Updated October 05, 2018 by Brett Dvoretz

The 10 Best Men's Insulated Coveralls

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Men who work mainly outdoors need clothes that won't tear when they bend over to lift up heavy boxes or kneel down to look under a car. A design that allows for unrestricted movement is essential, as is a fabric that keeps them warm and dry in the nastiest weather conditions. Our selection of insulated coveralls offer all of that and a few stylish features, too. When users buy our independently chosen editorial picks, we may earn commissions to support our work. Skip to the best men's insulated coverall on Amazon.

10. Five Rock Deluxe

9. Carhartt X01

8. Dickies Premium

7. Key Apparel 975

6. Red Kap Twill

5. Walls Blizzard-Pruf

4. Dickie's Sanded Duck

3. Guide Gear Dry Hunt

2. Berne Deluxe

1. Red Kap Blended

Covering Your Bases

If the sleeves or legs are too long, you can consult with an experienced tailor about shortening them.

Men's insulated coveralls are resilient garments made for tough work or play environments. They can protect mechanics against dangerous spills or sparks, keep hunters warm and dry, and help save everyday clothing from rips and tears. Before you get the best benefits, however, you'll need to ensure that you choose the right pair for your particular situation.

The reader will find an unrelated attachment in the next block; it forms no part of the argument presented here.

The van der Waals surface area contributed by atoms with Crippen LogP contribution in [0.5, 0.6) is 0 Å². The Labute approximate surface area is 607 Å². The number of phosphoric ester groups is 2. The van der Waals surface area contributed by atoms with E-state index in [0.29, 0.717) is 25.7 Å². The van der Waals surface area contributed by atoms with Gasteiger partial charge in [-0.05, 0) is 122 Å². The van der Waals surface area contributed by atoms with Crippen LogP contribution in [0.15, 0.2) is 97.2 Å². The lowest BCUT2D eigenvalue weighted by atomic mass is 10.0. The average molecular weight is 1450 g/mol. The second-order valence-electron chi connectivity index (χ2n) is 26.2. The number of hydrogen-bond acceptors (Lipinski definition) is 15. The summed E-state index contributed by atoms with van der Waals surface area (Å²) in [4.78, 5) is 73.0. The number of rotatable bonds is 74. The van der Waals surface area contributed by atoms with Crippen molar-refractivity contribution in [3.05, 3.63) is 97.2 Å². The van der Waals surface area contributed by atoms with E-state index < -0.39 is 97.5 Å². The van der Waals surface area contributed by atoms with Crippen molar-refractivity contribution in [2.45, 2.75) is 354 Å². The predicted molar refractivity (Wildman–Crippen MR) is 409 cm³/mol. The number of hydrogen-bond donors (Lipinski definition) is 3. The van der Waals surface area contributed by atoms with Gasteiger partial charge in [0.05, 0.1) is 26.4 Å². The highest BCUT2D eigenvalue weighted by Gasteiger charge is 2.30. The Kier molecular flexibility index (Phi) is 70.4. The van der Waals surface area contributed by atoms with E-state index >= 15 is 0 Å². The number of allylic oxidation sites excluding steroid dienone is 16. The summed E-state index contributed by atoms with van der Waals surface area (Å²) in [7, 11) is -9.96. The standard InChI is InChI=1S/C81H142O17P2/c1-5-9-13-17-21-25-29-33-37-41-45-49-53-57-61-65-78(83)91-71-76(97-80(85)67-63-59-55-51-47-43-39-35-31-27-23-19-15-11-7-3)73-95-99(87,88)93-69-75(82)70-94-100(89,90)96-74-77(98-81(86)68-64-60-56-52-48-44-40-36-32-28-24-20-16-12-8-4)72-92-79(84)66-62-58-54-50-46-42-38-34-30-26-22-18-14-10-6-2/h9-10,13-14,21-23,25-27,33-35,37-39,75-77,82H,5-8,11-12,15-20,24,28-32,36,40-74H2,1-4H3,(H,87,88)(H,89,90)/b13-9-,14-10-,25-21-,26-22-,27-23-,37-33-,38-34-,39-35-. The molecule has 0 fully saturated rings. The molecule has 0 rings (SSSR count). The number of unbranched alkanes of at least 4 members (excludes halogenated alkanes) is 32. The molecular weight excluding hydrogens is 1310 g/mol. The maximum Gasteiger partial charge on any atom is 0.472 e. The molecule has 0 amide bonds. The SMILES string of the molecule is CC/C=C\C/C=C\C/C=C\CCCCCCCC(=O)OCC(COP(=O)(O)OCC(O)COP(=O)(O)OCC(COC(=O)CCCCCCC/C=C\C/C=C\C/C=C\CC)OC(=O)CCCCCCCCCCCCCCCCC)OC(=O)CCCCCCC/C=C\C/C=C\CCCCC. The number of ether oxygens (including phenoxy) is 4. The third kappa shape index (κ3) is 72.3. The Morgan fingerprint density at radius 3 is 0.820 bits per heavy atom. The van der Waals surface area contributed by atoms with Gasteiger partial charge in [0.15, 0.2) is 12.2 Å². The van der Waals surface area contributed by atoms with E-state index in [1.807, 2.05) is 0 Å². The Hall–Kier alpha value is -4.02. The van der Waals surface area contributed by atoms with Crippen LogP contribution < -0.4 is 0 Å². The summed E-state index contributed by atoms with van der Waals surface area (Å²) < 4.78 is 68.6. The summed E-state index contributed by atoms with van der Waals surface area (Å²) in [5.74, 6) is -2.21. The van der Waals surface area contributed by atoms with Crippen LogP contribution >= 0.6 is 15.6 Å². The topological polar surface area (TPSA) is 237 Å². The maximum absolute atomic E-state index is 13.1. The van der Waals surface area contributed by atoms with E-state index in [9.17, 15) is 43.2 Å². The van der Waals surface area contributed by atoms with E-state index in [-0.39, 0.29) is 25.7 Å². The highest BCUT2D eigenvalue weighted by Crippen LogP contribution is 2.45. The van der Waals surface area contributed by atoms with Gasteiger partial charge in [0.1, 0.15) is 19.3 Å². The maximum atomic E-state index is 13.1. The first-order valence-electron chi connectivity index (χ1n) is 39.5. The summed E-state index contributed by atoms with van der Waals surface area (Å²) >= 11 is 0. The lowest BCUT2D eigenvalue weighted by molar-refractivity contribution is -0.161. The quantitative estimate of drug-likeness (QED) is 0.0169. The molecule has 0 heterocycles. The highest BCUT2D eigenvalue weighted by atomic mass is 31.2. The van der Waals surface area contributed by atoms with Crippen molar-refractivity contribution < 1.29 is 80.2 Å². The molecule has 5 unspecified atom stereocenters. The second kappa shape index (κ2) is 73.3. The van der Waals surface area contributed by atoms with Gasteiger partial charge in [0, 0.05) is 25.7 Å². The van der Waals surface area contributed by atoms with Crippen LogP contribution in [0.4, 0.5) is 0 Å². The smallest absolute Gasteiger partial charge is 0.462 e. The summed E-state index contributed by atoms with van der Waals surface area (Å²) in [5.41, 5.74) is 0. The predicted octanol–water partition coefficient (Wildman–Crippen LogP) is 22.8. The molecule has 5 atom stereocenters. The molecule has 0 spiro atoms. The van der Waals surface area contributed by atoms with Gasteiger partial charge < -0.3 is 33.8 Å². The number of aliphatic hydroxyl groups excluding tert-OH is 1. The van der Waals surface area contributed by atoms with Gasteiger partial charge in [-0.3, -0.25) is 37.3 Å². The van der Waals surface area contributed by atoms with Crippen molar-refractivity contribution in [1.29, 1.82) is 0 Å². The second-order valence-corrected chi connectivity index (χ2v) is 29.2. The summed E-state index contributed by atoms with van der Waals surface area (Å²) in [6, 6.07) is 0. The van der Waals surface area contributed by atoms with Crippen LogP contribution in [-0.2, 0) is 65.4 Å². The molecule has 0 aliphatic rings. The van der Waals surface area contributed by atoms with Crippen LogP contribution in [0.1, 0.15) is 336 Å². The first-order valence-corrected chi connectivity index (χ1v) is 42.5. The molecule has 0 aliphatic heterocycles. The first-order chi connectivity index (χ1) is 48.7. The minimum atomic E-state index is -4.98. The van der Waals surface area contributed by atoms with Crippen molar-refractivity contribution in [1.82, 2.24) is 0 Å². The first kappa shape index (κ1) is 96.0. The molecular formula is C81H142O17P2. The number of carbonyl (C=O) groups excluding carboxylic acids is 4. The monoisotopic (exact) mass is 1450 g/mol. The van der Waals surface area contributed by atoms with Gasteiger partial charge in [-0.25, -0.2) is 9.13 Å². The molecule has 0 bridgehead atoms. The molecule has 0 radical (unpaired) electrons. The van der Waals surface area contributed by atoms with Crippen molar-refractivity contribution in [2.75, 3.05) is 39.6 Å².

It's a safe bet that topping your priorities are those features that will keep you safe and comfortable in your environment. This is where the fabric enters the picture. Is it flame resistant? How vulnerable is the material to rips and abrasions? How thick is the insulation? Look for materials that can handle the demands of your workplace, and you're halfway to a good choice. Then, you're ready to look at the garment's overall construction. Extra padding and fabric at the knees and elbows will add to durability, as will reinforced seams. These may seem like small touches, but they can make a difference in how long your new coveralls last.

You'll also want to look at the extra features integrated into a pair of coveralls. Pockets are virtually a must, but how many do you need? And should they open with zippers, snaps, or nothing at all? What about a hammer loop or the ability to add a hood? Do you prefer loose cuffs or elasticated? The best men's coveralls generally feature some way of opening the pant legs, either a zipper or snaps, allowing you to put them on over work boots.